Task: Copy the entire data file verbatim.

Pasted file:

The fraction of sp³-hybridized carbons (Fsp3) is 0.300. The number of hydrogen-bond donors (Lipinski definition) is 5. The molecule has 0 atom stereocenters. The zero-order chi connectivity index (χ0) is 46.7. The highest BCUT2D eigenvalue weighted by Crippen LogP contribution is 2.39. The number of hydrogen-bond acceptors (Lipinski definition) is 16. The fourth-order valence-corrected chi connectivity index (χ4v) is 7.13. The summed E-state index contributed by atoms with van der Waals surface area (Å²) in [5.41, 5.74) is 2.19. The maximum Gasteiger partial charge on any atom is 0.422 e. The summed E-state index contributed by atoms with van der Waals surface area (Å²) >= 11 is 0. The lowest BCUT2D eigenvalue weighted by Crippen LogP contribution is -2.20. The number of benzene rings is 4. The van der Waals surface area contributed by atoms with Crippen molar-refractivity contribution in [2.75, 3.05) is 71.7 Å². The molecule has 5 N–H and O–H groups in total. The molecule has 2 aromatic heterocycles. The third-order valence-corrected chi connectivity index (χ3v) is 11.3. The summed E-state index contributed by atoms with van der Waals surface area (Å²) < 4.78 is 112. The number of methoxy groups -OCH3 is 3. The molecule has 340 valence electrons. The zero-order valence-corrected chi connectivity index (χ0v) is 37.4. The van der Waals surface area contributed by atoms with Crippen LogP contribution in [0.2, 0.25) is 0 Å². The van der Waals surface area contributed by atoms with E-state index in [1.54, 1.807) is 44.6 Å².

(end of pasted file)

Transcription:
The fraction of sp³-hybridized carbons (Fsp3) is 0.300. The number of hydrogen-bond donors (Lipinski definition) is 5. The molecule has 0 atom stereocenters. The zero-order chi connectivity index (χ0) is 46.7. The highest BCUT2D eigenvalue weighted by Crippen LogP contribution is 2.39. The number of hydrogen-bond acceptors (Lipinski definition) is 16. The fourth-order valence-corrected chi connectivity index (χ4v) is 7.13. The summed E-state index contributed by atoms with van der Waals surface area (Å²) in [5.41, 5.74) is 2.19. The maximum Gasteiger partial charge on any atom is 0.422 e. The summed E-state index contributed by atoms with van der Waals surface area (Å²) >= 11 is 0. The lowest BCUT2D eigenvalue weighted by Crippen LogP contribution is -2.20. The number of benzene rings is 4. The van der Waals surface area contributed by atoms with Crippen molar-refractivity contribution in [2.75, 3.05) is 71.7 Å². The molecule has 5 N–H and O–H groups in total. The molecule has 2 aromatic heterocycles. The third-order valence-corrected chi connectivity index (χ3v) is 11.3. The summed E-state index contributed by atoms with van der Waals surface area (Å²) < 4.78 is 112. The number of methoxy groups -OCH3 is 3. The molecule has 340 valence electrons. The zero-order valence-corrected chi connectivity index (χ0v) is 37.4. The van der Waals surface area contributed by atoms with Crippen LogP contribution in [0.2, 0.25) is 0 Å². The van der Waals surface area contributed by atoms with E-state index in [1.54, 1.807) is 44.6 Å².